The new director of the Wyoming Agricultural Experiment Station recently joined the University of Wyoming’s College of Agriculture and Natural Resources.
Eric Webster began his duties July 6. He previously was director of the Louisiana State University AgCenter’s Iberia Research Station and assistant regional director of the AgCenter’s southwest region. Research at the station includes cattle grazing and herd management studies, and row crop research, including wheat, soybeans, sugar cane and rice.
Barbara Rasco, dean of the UW College of Agriculture and Natural Resources, says Webster will be a great addition to the college administration team.
“His experience in plant biology, crop production and technology transfer will help the college move forward with our initiatives to support Wyoming agriculture and, more specifically, to improve crop and forage production, and control invasive plants across the state,” she says. “We look forward to him leading broad, collegewide initiatives in research and infrastructure improvements across the state.”
The WAES is the college’s research arm, and it also directs research and Extension centers at Laramie, Powell, Sheridan and the James C. Hageman Sustainable Agriculture Research Center near Lingle. For more information, go to www.uwyo.edu/uwexpstn.
Webster’s research has focused on weed control in conventional rice and herbicide-resistant rice. It has become highly visible across the United States and internationally, according to LSU.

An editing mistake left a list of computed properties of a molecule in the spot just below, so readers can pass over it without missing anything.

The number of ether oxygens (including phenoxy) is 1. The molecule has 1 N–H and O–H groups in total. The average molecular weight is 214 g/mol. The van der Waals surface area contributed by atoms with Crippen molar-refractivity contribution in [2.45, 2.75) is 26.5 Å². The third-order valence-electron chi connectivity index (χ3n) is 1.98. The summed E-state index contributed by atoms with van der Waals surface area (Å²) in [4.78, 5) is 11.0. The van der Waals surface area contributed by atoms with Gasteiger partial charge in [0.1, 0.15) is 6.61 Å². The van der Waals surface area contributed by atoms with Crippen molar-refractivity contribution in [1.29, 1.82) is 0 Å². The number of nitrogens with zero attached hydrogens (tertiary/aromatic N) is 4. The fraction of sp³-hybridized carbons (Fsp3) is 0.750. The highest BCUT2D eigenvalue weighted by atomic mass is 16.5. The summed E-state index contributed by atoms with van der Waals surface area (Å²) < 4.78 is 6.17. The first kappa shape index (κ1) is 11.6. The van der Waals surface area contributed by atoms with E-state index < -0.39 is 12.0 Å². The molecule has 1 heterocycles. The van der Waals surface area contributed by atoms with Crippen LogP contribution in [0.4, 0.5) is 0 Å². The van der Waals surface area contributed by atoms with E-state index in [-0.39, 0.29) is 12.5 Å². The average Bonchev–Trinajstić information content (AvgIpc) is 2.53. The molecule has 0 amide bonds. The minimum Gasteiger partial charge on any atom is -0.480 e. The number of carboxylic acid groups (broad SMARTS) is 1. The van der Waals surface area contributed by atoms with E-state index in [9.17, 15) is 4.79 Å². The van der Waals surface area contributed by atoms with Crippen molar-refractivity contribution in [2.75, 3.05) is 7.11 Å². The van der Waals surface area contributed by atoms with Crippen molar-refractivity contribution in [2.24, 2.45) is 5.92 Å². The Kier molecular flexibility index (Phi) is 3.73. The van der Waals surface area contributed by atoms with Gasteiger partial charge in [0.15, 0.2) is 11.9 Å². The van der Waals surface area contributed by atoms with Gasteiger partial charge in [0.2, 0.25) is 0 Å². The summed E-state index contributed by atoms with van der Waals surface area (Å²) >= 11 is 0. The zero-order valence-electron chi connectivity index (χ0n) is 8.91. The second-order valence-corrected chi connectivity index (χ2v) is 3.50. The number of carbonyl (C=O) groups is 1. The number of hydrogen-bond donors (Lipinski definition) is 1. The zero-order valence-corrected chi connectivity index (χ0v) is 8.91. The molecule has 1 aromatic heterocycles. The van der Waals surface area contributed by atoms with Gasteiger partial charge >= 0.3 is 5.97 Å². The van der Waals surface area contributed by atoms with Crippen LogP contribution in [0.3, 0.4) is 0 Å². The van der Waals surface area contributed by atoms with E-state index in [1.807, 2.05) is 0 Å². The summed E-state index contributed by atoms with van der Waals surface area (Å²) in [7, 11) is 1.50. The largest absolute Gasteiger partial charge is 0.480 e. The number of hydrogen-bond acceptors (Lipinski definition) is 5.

The southwest region has 15 parishes (counties) and two research stations, including Iberia, near Jeanerette in southern Louisiana. Webster was named assistant regional director in 2013 and director of the Iberia station in 2015.
He has published more than 570 publications as a senior author or co-author, including 92 journal articles and semi-technical publications; 61 research reports; 56 Extension publications; and 36 press articles.
Webster joined LSU as a weed science assistant professor in 1997. He became an associate professor in 2001 and a full professor in 2005. His teaching duties included plant/herbicide physiology, and weed biology and ecology.
He earned his doctorate in weed science from Mississippi State University. He received his master’s degree in weed science and his bachelor’s degree in agronomy and soils, both from Auburn University.